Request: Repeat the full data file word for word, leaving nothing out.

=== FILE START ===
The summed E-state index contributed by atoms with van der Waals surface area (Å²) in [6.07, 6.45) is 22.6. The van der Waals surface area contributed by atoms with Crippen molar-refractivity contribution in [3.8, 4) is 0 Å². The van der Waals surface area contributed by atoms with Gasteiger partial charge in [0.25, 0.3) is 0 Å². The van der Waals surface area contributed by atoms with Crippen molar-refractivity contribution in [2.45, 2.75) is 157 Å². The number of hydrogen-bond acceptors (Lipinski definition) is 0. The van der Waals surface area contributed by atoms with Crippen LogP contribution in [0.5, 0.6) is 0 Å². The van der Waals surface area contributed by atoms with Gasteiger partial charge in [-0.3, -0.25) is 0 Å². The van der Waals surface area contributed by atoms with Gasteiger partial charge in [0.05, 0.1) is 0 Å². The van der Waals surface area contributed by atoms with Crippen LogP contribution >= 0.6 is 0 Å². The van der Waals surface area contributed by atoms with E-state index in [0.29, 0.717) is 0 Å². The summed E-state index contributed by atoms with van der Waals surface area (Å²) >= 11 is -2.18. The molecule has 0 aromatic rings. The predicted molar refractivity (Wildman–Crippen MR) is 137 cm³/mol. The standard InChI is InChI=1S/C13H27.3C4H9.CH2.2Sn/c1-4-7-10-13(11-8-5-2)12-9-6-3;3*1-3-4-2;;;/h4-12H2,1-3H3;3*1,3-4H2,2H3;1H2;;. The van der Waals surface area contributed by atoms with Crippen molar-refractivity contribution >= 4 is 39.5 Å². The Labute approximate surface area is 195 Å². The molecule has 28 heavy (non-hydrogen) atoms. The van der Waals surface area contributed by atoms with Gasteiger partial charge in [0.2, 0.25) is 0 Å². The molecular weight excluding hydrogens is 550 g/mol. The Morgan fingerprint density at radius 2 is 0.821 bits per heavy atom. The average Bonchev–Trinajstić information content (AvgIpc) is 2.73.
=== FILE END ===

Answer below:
The summed E-state index contributed by atoms with van der Waals surface area (Å²) in [6.07, 6.45) is 22.6. The van der Waals surface area contributed by atoms with Crippen molar-refractivity contribution in [3.8, 4) is 0 Å². The van der Waals surface area contributed by atoms with Gasteiger partial charge in [0.25, 0.3) is 0 Å². The van der Waals surface area contributed by atoms with Crippen molar-refractivity contribution in [2.45, 2.75) is 157 Å². The number of hydrogen-bond acceptors (Lipinski definition) is 0. The van der Waals surface area contributed by atoms with Crippen LogP contribution in [0.5, 0.6) is 0 Å². The van der Waals surface area contributed by atoms with Gasteiger partial charge in [-0.3, -0.25) is 0 Å². The van der Waals surface area contributed by atoms with Gasteiger partial charge in [0.05, 0.1) is 0 Å². The van der Waals surface area contributed by atoms with Crippen LogP contribution >= 0.6 is 0 Å². The van der Waals surface area contributed by atoms with E-state index in [0.29, 0.717) is 0 Å². The summed E-state index contributed by atoms with van der Waals surface area (Å²) >= 11 is -2.18. The molecule has 0 aromatic rings. The predicted molar refractivity (Wildman–Crippen MR) is 137 cm³/mol. The standard InChI is InChI=1S/C13H27.3C4H9.CH2.2Sn/c1-4-7-10-13(11-8-5-2)12-9-6-3;3*1-3-4-2;;;/h4-12H2,1-3H3;3*1,3-4H2,2H3;1H2;;. The van der Waals surface area contributed by atoms with Crippen molar-refractivity contribution >= 4 is 39.5 Å². The Labute approximate surface area is 195 Å². The molecule has 28 heavy (non-hydrogen) atoms. The van der Waals surface area contributed by atoms with Gasteiger partial charge in [0.2, 0.25) is 0 Å². The molecular weight excluding hydrogens is 550 g/mol. The Morgan fingerprint density at radius 2 is 0.821 bits per heavy atom. The average Bonchev–Trinajstić information content (AvgIpc) is 2.73.